Tracy Ehrenberg, general manager of the fishing fleet, states on the the company blog: "From all the hype on TV you would think we were about to get swept of the face of the earth. Not to be flippant, but getting overly anxious about tropical weather at this time of year is pointless."

That might be partially true, and Ehrenberg has been through dozens of hurricanes, so she should know. To be sure, Jimena's track appears to have shifted subtly enough to alleviate concerns of widespread wind-caused damage in Cabo and in fishing villages on the Sea of Cortez side of the peninsula, stretching to about La Paz.

However, it's an unusually large storm for the Eastern Pacific, with maximum sustained winds of about 155 mph, and it has steadily intensified over the past 24 hours. (The National Hurricane Center's 2 p.m. update  listed Jimena as a Category 4 storm, but the Mexican Navy has since classified it as a Category 5 disturbance.)

Rainfall amounts in the southern half of Baja California Sur and in parts of western Mexico will range from 5-10 inches, possibly much more in some areas, according to the National Hurricane Center.

And the storm's track is somewhat uncertain, so in this case, perhaps, the hype is warranted.

(Note: The 5 p.m. Monday update from the National Hurricane Center shows Cabo San Lucas o be outside the hurricane's cone, or projected path. Outposts will post a separate update Tuesday morning.)

-- Pete Thomas

 

Hurricane Jimena intensifies, prompting warnings in Baja California Sur

Jimena 8 am  

*Updated with new forecast that places Cabo San Lucas outside the hurricane's cone, or projected path

As Southern Californians continue to deal with fire and smoke, residents and tourists in Baja California Sur are bracing for the arrival of Hurricane Jimena, an intense storm that might cause widespread flooding and damage.

The 8 a.m. Monday advisory from the National Hurricane Center positioned the eye of the storm 355 miles south-southeast of Cabo San Lucas. It's traveling to the northwest with maximum sustained winds of about 145 mph, making it a Category 4 hurricane. It will make landfall in the Magdalena Bay area late Tuesday or very early Wednesday.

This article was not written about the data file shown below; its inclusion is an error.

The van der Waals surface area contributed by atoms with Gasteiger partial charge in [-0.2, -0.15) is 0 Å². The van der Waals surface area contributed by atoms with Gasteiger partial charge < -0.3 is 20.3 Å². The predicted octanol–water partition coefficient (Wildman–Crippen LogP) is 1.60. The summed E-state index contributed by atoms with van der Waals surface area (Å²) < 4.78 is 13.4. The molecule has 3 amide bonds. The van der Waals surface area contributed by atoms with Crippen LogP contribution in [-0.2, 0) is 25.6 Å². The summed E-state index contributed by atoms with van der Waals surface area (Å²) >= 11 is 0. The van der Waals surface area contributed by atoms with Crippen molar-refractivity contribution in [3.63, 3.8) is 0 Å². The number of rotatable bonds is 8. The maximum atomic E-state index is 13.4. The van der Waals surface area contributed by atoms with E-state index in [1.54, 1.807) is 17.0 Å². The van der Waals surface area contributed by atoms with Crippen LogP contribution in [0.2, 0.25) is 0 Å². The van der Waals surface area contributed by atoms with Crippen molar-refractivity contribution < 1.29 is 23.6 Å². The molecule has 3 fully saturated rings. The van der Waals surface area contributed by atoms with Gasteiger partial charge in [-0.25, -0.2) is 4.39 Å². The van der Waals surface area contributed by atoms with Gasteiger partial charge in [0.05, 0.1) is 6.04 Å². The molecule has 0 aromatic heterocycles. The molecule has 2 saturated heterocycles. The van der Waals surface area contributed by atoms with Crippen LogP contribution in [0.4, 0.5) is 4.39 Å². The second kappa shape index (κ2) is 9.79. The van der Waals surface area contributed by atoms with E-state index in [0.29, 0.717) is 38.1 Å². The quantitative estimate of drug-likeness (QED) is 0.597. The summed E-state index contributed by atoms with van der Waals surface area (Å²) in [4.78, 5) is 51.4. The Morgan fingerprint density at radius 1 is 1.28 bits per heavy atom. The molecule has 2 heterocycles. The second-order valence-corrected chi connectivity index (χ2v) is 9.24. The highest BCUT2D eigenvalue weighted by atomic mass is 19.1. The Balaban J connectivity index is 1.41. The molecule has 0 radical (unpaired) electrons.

The government of Mexico has issued a Hurricane Warning for the southern half of the state. That means hurricane conditions are likely within the next 24 hours.

Beachfront hotels are shoring up and fishing fleet crews from Cabo San Lucas to La Paz have been pulling boats from the water or moving them to safer areas. Many guests at Rancho Leonero Resort on the East Cape flew home before their scheduled departure dates. Guests at nearby Hotel Punta Colorada were moved to Hotel Palmas de Cortez. Both are Van Wormer Resorts properties.

Tracy Ehrenberg, general manager of Pisces Sportfishing in Cabo San Lucas, said Monday morning that seas were calm and the port was still open. In fact, Pisces has two charters today. Ehrenberg expects the typical chaos in advance of a hurricane -- long lines at gas stations, etc. -- to ensue throughout the day.

Mark Rayor, who runs Vista Sea Sport in Buena Vista in the East Cape, took delivery of a Cabo 35 fishing boat Friday in La Paz. A day after he drove the boat south to the East Cape, he drove it back to the protected harbor in La Paz. "The people I bought it from told me it was a lucky boat," he said. "I'm hoping they were right."

If there's a silver lining, the region is drought-stricken and parched, and Jimena is already delivering showers. Said Eric Brictson, owner of Gordo Banks Pangas: "It has been a while since we have been hit, so this could be the one one that finally brings some much-needed rainfall."

(Note: The 5 p.m. Monday update from the National Hurricane Center shows Cabo San Lucas and fishing resorts on the Sea of Cortez to about La Paz to be outside the hurricane's cone, or projected path. That is subject to change, however. Outposts will post a separate update Tuesday morning.)

--Pete Thomas

Palmas

Graphic courtesy of the National Hurricane Center

Photo: In the calm before the storm, fishermen in the East Cape display the day's catch of dorado, or mahi-mahi. Credit: Van Wormer Resorts


Cabo San Lucas area braces for Hurricane Jimena but will welcome the rain

Cabo

*Update: Jimena has strengthened since this report was posted. As of 8 p.m. Sunday it had sustained winds of 145 mph. Also, it's now expected to make landfall south of Magdalena Bay. A separate item with further updates will be posted by mid-morning Monday.